I am not as private as you think
I am not as elusive as they say
But it is true that I guard myself
Too much for someone to handle
“How’d you keep it all in?”
You might ask
And the answer is I don’t
For I am not one to wear a mask
I converse with the sky
I listen to the seashells’ tale
I wail with the rain
I laugh with the sun rays
I whisper my secrets to the wind
That’s how I keep myself safe
That’s how I keep myself sane
Ask me “why?”
And I’d tell you with a sigh
That I only worry for your heart
Mine’s too big it might swallow yours up
I am not as discreet as you think
I am not shy, inferior nor meek
Now refrain from figuring me out
For you might discover yourself instead
And just despise me in the end
I care too much for that to happen
Now you’ve seen a snippet of me
It might be time to alter some of these
Because you don’t have to know me that well
It would be an abomination, it would be like hell
For there’s a difference between understanding and knowing
People always think they understand but they just don’t
They only know, that’s why they always say no
No to this
No to that
No to dreamers
and all their crap
And I’ll say yes
Yes to their no’s
Because I understand
Unlike them, whose limited minds only know how to know
Though I hope you don’t get me wrong
I just hate it when you think I am not strong
Just because I choose to feel things deeply
And weep at things you find sappy
Does not mean I can’t stand for myself and for things that I believe in
Now, excuse me while I go
To a place where only ‘I’ belongs
I see you asking again
Why do you paint?
For exactly the same reason I breathe.
That’s not an answer.
There isn’t any answer.
How long hasn’t there been any answer?
As long as I can remember.
And how long have you written?
As long as I can remember.
I mean poetry.
So do I.
“Forward to an Exhibit: II” (1945) by E. E. Cummings. E. E. Cummings was born on October 14th, 1894.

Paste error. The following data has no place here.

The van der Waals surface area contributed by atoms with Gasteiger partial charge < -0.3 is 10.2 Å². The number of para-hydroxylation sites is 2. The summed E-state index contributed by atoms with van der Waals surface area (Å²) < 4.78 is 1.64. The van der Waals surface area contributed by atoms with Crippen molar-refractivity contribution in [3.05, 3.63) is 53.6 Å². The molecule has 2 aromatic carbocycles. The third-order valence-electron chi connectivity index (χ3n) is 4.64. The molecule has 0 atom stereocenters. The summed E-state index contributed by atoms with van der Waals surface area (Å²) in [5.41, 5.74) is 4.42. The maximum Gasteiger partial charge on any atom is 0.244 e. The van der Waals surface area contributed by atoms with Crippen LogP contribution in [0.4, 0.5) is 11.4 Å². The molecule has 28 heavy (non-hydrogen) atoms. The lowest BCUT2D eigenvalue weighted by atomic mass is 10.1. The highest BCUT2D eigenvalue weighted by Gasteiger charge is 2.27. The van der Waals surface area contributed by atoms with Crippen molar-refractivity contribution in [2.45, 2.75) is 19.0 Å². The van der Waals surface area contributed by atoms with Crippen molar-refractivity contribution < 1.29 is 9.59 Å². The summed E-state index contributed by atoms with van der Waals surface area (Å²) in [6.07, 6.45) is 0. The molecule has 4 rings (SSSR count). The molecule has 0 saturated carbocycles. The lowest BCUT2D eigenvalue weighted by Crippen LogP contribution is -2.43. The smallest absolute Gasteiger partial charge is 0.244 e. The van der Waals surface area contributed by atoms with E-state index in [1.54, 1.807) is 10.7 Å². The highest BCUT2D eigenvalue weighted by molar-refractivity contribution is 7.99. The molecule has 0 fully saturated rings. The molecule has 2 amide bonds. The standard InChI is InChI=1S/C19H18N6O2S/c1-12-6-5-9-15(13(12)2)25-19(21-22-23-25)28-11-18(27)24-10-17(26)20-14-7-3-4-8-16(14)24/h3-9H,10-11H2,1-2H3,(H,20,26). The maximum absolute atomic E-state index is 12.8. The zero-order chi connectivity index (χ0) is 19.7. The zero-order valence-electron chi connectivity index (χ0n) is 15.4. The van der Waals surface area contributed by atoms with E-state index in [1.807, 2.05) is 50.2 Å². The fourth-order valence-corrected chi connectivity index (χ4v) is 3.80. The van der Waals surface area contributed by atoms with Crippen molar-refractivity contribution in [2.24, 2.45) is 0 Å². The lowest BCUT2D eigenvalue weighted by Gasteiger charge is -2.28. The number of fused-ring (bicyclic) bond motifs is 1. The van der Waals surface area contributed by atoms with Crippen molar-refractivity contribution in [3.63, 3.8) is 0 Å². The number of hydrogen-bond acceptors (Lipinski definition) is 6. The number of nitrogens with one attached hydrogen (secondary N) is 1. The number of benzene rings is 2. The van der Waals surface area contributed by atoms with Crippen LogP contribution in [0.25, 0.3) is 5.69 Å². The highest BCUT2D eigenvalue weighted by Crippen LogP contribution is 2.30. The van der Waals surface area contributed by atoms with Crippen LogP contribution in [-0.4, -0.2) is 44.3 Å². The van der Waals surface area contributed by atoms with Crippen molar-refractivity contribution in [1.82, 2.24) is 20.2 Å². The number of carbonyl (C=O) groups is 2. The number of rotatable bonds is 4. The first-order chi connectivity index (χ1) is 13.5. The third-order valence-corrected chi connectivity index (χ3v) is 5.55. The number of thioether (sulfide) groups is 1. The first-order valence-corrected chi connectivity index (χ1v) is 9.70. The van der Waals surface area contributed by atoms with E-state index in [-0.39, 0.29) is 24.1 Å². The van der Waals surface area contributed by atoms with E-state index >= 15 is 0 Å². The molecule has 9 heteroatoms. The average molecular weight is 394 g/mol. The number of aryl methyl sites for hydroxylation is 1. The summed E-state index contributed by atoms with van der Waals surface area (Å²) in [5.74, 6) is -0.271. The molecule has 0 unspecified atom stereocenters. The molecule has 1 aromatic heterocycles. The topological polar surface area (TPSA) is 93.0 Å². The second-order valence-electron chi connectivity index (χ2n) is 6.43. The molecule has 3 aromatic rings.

During the whole of a dull, dark, and soundless day in the autumn of the year, when the clouds hung oppressively low in the heavens, I had been passing alone, on horseback, through a singularly dreary tract of country; and at length found myself, as the shades of the evening drew on, within view of the melancholy House of Usher. I know not how it was–but, with the first glimpse of the building, a sense of insufferable gloom pervaded my spirit. I say insufferable; for the feeling was unrelieved by any of that half-pleasureable, because poetic, sentiment, with which the mind usually receives even the sternest natural images of the desolate or terrible. I looked upon the scene before me–upon the mere house, and the simple landscape features of the domain–upon the bleak walls–upon the vacant eye-like windows–upon a few rank sedges–and upon a few white trunks of decayed trees–with an utter depression of soul which I can compare to no earthly sensation more properly than to the after-dream of the reveller upon opium–the bitter lapse into everyday life–the hideous dropping off of the veil. There was an iciness, a sinking, a sickening of the heart–an unredeemed dreariness of thought which no goading of the imagination could torture into aught of the sublime.
Edgar Allan Poe, The Fall of the House of Usher (1839)